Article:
Ligamentum Teres

Original Editor - Carina Therese Magtibay

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Description[edit | edit source]

The Ligamentum Teres, also known as ligamentum femoris capitis, is an intra-articular extrasynovial ligament of the hip with acetabular and femoral attachments.[1] Earlier research described it as a vestigial structure [2][3], however, recent studies have suggested the ligamentum teres to have an important function in proprioception, nociception, and as a secondary stabilizer of the hip joint. [4][5][6]

A histology study found that ligamentum teres is composed of a single layer of investing synovium, with an underlying framework of connective tissue. Within the connective tissue are:[7]

  • blood vessels
  • adipose tissue
  • collagen fibers
  • fibrous tissue
  • nerve bundles

Attachments[edit | edit source]

Origin: acetabular fossa and transverse acetabular ligament

(A) Photograph and (B) illustration of the ligamentum teres (LT) attachment locations on the acetabulum. 1 = transverse attachment (to the transverse acetabular ligament, on the reverse side of the ligamentum teres from what is shown); 2 = posterior attachment; 3 = anterior attachment; 4 = ischial attachment; 5 = iliac attachment; 6 = pubic attachment.

Insertion: fovea capitis of the posteroinferior aspect of the femoral head

(A) Photograph and (B) illustration of the attachment location of the ligamentum teres (LT) on the femur. FC, fovea capitis; FN, femoral neck.

Function[edit | edit source]

Postulated functions of the ligamentum teres:[7]

Mechanical 1. Stability • Rich in collagen and fibrous stiffness comparable to cruciate ligaments of the knee

• Able to show adaptive changes in response to external stress

2. Proprioception and fine-coordination • Nerve bundles present in all specimens, likely including somatosensory afferents contributing to the secondary joint protection system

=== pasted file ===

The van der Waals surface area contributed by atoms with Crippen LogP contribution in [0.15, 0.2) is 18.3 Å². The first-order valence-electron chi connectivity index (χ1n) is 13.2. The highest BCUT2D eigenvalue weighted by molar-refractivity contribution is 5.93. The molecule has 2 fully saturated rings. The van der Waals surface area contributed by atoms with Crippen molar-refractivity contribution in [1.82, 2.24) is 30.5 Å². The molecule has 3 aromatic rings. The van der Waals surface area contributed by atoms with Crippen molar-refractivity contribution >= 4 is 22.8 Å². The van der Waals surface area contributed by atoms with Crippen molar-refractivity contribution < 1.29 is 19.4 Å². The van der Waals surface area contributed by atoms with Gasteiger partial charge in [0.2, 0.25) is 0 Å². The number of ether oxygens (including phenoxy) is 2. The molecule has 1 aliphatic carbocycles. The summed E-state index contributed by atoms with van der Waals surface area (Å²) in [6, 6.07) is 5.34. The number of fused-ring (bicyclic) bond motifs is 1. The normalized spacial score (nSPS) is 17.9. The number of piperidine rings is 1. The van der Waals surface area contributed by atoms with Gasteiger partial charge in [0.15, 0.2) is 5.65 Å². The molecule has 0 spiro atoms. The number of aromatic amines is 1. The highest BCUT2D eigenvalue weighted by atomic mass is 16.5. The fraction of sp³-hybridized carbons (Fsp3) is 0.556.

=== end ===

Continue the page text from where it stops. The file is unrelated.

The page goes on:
Biological 1. Vascular supply • Blood vessels of varying sizes scattered throughout structure

• Layer of encircling fat around small arteries providing structural support to maintain lumen patency

2. Nociception • Nerve bundles present in all specimens, likely including pain fibers contributing to hip pain in ligamentum tears or ruptures
  • Maximum ligamentum teres tension to occur when the hip is in: [8]
    • 90 ° flexion, 0 ° adduction, and 60 ° external rotation
    • 20 ° extension, 0 ° adduction, and 60 ° internal rotation
    • These two positions of maximal tension were similar with respect to hip orientation to that obtained when an individual: (1) squats and (2) attempts to cross one leg behind the other when standing

Assessment[edit | edit source]

Clinical Presentation of ligamentum teres pathology:[9][10]

  • persistent localized groin pain
  • hip instability
  • mechanical symptoms (catching, popping, locking, giving way)

Note: Unique signs and symptoms for LT pathology are difficult to identify because LT pathology rarely occurs in isolation, but is usually associated with significant labral and cartilage pathology.[8]

Ligamentum Teres Special Test[11]

  • Used for diagnosing tears of the ligamentum teres
  • This test was found to be reproducible and accurate, with moderate to high inter-observer reliability and sensitivity and specificity values of 0.90% and 0.85, respectively.


  • Patient position: supine and in 70° of hip flexion and 30° short of full abduction
  • Test: The hip is externally and internally rotated to its limits of motion
  • Positive finding: reproduction of pain on either internal or external rotation at the end range of motion

Treatment[edit | edit source]